Autonomous Machine

On Your Best Behavior: Prototype, LowPro, and Responsible Scripting

The Prototype JavaScript library was born out of the aura that was the early days of Ruby on Rails, and it has grown into a respectable framework used on many high profile sites. ProtoType is a general purpose framework, adding convenience methods to many of JavaScript's built in object types. This approach makes it easier to write more concise, explanatory code, but it has also generated legions of Prototype dissenters. I think it's safe to say Prototype is the right library for some developers and situations, and other libraries may be a better fit for others. Plenty of sites are built with Prototype, and plenty more will be; my goal here is to show how to use Prototype the right way.

If you're working on a jQuery-based project, there's a version of LowPro for you too. The rest of this article will be solid theory, but the syntax used in the following examples uses Prototype.

Problems with Prototype

The biggest problem that I've personally had with Prototype is it tends to be slow to adopt best practices emerging in other libraries. For example, it had an anemic event model before version 1.5, and it didn't natively support any kind of DOM-ready event until 1.6. Luckily, there has been another small JavaScript library that has filled in these functionality gaps for quite some time- LowPro. It you are using Prototype to write your client side code, you should install LowPro before you install Script.aculo.us. If you're using Rails, add installing LowPro to your list of new project setup tasks.

In my opinion, LowPro should have been merged into Prototype long ago. And while its code has never made it into Prototype's codebase, over time, LowPro's intentions have been gradually assimilated. As a result, LowPro's role has grown smaller with each release of Prototype, and today it serves one primary purpose: binding behaviors to page elements. It also has some convenience methods for constructing DOM elements, but I won't be dealing with those in this article.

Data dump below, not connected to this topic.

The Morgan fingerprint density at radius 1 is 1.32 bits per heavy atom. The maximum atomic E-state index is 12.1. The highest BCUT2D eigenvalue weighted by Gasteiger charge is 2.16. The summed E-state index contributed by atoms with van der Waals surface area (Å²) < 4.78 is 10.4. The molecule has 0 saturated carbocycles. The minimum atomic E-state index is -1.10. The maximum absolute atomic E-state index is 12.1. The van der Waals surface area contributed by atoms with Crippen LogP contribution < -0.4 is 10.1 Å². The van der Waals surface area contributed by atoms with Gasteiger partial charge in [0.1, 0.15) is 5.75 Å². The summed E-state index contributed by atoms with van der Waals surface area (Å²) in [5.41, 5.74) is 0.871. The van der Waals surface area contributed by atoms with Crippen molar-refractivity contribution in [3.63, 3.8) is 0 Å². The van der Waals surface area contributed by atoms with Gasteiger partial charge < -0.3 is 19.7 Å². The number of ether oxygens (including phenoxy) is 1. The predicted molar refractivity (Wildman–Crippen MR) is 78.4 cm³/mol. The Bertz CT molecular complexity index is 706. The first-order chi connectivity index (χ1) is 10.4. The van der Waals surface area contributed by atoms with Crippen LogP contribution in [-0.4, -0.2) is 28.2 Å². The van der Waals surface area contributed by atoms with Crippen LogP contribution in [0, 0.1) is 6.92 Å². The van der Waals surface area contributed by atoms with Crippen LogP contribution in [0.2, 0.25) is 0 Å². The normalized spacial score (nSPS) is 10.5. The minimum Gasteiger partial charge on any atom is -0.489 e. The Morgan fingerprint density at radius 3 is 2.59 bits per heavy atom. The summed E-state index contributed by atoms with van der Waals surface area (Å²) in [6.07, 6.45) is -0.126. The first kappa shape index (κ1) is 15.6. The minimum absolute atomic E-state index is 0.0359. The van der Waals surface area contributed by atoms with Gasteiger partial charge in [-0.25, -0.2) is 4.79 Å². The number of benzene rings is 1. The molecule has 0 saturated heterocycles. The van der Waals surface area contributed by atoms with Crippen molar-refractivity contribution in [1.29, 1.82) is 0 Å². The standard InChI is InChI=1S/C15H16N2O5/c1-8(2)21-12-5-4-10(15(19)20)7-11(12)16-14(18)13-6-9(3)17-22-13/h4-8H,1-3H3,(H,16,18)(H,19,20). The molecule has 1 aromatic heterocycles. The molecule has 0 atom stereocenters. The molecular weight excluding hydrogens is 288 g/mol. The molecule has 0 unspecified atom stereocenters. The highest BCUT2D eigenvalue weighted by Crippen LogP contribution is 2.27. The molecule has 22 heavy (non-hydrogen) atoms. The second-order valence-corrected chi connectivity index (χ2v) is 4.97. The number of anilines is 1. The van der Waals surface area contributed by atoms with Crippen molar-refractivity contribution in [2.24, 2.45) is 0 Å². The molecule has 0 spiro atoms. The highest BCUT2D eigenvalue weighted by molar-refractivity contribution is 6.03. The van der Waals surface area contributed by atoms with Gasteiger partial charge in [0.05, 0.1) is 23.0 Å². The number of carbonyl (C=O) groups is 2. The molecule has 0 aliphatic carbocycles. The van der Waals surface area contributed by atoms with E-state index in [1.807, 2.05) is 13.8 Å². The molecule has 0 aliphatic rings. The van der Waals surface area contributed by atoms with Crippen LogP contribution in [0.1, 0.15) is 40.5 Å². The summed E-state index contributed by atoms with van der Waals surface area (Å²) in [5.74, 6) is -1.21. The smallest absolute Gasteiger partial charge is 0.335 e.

An introduction to twenty-first century scripting

It's 2008. There is a short list of things that should never be seen in markup from this point forward:

  • inline event handlers
  • script elements outside of your document's head

Yes, this includes your Google Analytics tracking scripts. Put those script tags in your document's head where they belong, and use DOM ready events to fire your tracking.

The key to modern scripting is in your markup. Make it as semantic as you can. Use class names that makes sense, more than one if necessary. Use microformats if you can. Once you do this, you will find id attributes become much less important. I tend to only use them for database objects these days- and even then it can get you into trouble.

There are a lot of third party libraries that expect to be passed an element with an id attribute to function properly. I believe parts of Script.aculo.us are like this. Do not allow these libraries seduce you into adding id attributes where you do not otherwise need them. Behavior-based JavaScript is based around the relationship between elements in the DOM. In most cases, none of the elements need id attributes. From inside behaviors, use DOM traversal methods to find other nodes you need to work with.

With that covered, let's move on to some code examples.

LowPro Basics

The core of LowPro revolves around two functions: Event.addBehavior and Behavior.create. Event.addBehavior can map DOM elements to anonymous functions based on CSS selectors:

Event.addBehavior({
  'div.main': function() {
    // 'this' is a reference to a matching DOM node
  },
  'div.secondary,div.tertiary': function() {
    // multiple CSS selectors can be separated by a comma
  }
});

Event.addBehavior also supports attaching event listeners to DOM elements. Note how the CSS selector has a pseudo-class appended to it:

Event.addBehavior({
  'div.main:click': function(event) {
    // 'this' is a reference to a matching DOM node
    // 'event' it the standard Prototype-extended event object
  }
});

Now when a user clicks on a page element that matches the selector 'div.main', the anonymous function is passed the standard Prototype-extended event object and executed, which is cool. This is a good place to start when writing behaviors, since a good portion of the time, a single event handler will do the job. But if you start to see a lot of duplication of selectors or you need to maintain a state information for your various event handlers to use, it's best to move to creating Behavior classes.